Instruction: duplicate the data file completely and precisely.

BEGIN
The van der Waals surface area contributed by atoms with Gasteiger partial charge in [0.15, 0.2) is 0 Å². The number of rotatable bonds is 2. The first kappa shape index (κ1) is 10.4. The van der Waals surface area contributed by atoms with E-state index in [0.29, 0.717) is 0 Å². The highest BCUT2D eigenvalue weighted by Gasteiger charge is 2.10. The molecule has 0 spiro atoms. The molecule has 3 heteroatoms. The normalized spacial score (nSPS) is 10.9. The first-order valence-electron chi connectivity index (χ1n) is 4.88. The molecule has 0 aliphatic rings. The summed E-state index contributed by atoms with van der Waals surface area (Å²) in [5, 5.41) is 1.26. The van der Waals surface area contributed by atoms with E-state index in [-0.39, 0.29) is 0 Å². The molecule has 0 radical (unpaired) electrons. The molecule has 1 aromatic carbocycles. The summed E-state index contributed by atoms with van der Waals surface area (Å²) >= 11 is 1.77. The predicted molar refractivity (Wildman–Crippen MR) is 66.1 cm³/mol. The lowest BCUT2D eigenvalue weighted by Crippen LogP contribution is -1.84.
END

The van der Waals surface area contributed by atoms with Gasteiger partial charge in [0.15, 0.2) is 0 Å². The number of rotatable bonds is 2. The first kappa shape index (κ1) is 10.4. The van der Waals surface area contributed by atoms with E-state index in [0.29, 0.717) is 0 Å². The highest BCUT2D eigenvalue weighted by Gasteiger charge is 2.10. The molecule has 0 spiro atoms. The molecule has 3 heteroatoms. The normalized spacial score (nSPS) is 10.9. The first-order valence-electron chi connectivity index (χ1n) is 4.88. The molecule has 0 aliphatic rings. The summed E-state index contributed by atoms with van der Waals surface area (Å²) in [5, 5.41) is 1.26. The van der Waals surface area contributed by atoms with E-state index in [-0.39, 0.29) is 0 Å². The molecule has 0 radical (unpaired) electrons. The molecule has 1 aromatic carbocycles. The summed E-state index contributed by atoms with van der Waals surface area (Å²) >= 11 is 1.77. The predicted molar refractivity (Wildman–Crippen MR) is 66.1 cm³/mol. The lowest BCUT2D eigenvalue weighted by Crippen LogP contribution is -1.84.